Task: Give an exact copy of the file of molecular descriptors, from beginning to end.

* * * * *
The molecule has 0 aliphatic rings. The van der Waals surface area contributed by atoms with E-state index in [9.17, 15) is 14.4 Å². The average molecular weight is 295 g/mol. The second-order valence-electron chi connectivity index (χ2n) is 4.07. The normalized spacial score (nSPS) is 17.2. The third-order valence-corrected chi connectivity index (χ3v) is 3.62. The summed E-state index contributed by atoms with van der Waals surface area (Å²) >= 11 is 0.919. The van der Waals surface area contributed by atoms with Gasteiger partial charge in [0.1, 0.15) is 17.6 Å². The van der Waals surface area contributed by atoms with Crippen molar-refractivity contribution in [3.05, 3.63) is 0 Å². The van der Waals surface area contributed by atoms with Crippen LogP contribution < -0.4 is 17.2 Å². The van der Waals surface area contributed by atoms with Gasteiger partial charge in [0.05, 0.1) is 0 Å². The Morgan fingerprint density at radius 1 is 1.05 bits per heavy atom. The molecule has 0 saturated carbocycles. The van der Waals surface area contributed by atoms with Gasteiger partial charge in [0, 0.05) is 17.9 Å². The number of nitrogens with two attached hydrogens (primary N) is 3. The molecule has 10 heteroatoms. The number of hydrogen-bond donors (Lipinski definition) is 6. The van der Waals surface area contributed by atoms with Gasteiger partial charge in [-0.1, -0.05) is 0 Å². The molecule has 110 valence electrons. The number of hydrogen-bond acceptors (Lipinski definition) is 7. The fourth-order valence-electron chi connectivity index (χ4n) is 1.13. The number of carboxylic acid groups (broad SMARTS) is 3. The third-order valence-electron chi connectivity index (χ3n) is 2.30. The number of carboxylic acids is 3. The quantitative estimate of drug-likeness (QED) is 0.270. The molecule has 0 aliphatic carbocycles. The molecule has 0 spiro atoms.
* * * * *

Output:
The molecule has 0 aliphatic rings. The van der Waals surface area contributed by atoms with E-state index in [9.17, 15) is 14.4 Å². The average molecular weight is 295 g/mol. The second-order valence-electron chi connectivity index (χ2n) is 4.07. The normalized spacial score (nSPS) is 17.2. The third-order valence-corrected chi connectivity index (χ3v) is 3.62. The summed E-state index contributed by atoms with van der Waals surface area (Å²) >= 11 is 0.919. The van der Waals surface area contributed by atoms with Gasteiger partial charge in [0.1, 0.15) is 17.6 Å². The van der Waals surface area contributed by atoms with Crippen molar-refractivity contribution in [3.05, 3.63) is 0 Å². The van der Waals surface area contributed by atoms with Crippen LogP contribution < -0.4 is 17.2 Å². The van der Waals surface area contributed by atoms with Gasteiger partial charge in [0.05, 0.1) is 0 Å². The Morgan fingerprint density at radius 1 is 1.05 bits per heavy atom. The molecule has 0 saturated carbocycles. The van der Waals surface area contributed by atoms with Gasteiger partial charge in [0, 0.05) is 17.9 Å². The number of nitrogens with two attached hydrogens (primary N) is 3. The molecule has 10 heteroatoms. The number of hydrogen-bond donors (Lipinski definition) is 6. The van der Waals surface area contributed by atoms with Gasteiger partial charge in [-0.1, -0.05) is 0 Å². The molecule has 110 valence electrons. The number of hydrogen-bond acceptors (Lipinski definition) is 7. The fourth-order valence-electron chi connectivity index (χ4n) is 1.13. The number of carboxylic acid groups (broad SMARTS) is 3. The third-order valence-electron chi connectivity index (χ3n) is 2.30. The number of carboxylic acids is 3. The quantitative estimate of drug-likeness (QED) is 0.270. The molecule has 0 aliphatic carbocycles. The molecule has 0 spiro atoms.